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International business

            The globalization of business has shaken up financial institutions, the labor market, popular culture and politics from nation to nation throughout the world. Indeed, it is hard to find an aspect of life that globalism had not affected.  While it doesn’t look like globalization will end in the near future, protests against it are many and the protestors varied. Some have aimed to make globalism friendlier through “localization”, which involves adapting products to fit into regional cultures.

            Evidence for the existence of the trends of globalization and localization can been seen throughout relevant media. One Financial Post Business Magazine article points out that twenty years ago, Canada had a ribbon-cutting ceremony when Canada opened its first ATM network and a vice president made the first ATM withdrawal from a foreign country. Two years later, Canada signed its referendum on free trade. Since that time, ATMs have become commonplace. Meanwhile, over 200 million people work outside of the country of residence. This, the author says, shows how much has changed in twenty years, because of globalization (Banks 2008).

            Banks also points out how deeply globalism has affected the world.  He points out that everyone from domestic caregivers to top level executives have mobilized in mass, either to become more successful or just to survive. Localization, while it is not as widespread as globalism, is naturally increasing as well. Indeed, in the United States there is now an annual Localization World conference. This year’s is taking place in the Midwest and topics include translations for farm equipment along with global communications strategies for animal genetics firms. While this might seem like a small town event, it is anything but that. Participants from over thirty countries plan to participate. Those in charge of the conference believe that international trade is essential for agribusiness, particularly during times of economic hardship. Now is one of those times (BusinessWire 2008).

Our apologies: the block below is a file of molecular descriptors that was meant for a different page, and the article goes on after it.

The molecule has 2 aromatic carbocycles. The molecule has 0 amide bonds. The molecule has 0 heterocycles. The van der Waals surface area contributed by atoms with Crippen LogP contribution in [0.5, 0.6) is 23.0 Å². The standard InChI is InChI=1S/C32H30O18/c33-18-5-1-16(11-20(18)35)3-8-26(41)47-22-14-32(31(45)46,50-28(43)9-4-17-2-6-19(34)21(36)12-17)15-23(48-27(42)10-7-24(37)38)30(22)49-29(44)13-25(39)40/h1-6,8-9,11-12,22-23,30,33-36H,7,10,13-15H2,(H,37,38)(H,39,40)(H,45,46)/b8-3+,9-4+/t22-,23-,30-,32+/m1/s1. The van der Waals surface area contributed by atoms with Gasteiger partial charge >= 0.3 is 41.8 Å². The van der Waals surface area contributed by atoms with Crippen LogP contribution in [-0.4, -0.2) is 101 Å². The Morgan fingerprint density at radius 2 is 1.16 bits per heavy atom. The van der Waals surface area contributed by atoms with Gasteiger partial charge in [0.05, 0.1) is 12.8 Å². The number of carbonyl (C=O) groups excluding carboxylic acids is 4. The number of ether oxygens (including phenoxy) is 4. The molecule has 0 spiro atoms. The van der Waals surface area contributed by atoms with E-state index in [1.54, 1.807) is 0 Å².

In addition to meeting the challenge of localization, globalists must meet other new challenges. Many, for instance, face problems related to transportation. Transportation has become more challenging than ever in recent months, as the price of fuel has risen. Fortunately, some successful businesses are willing to share their ideas with others. Last month, for instance, i2 held a conference regarding global transportation, which focused on logistics, creating new models of delivery, balancing costs and taking risks (Business Wire 2008).

However, some are more positive about each trend than others. For instance, John Schmid of The Milwaukee Journal Sentinel argues in an October 7 article, that anti-globalists attitudes might be hurting Midwesterners. Schmid believes that, because business is becoming more and more dependent on foreign relations, an anti-trade attitude among mid-westerners will hurt their pocketbooks. Schmid says such attitudes do not make sense when there is an increased demand for US goods in the world (Schmid 2008).

Meanwhile, in India, protests against globalism and its affects are quite loud. One of its automobile companies, Tata Motors, has created an automobile that will cost just over $2000. This makes it affordable for those who are not well off and gives India a chance to compete in the global market, but political opponents and farmers who are upset over the environmental impact of such a move have chased the company out of West Bengal. Nevertheless, those who are in favor of trade and industrialization have set aside well over 400,000 acres of land as a special, business-friendly economic area (The Economist 2008).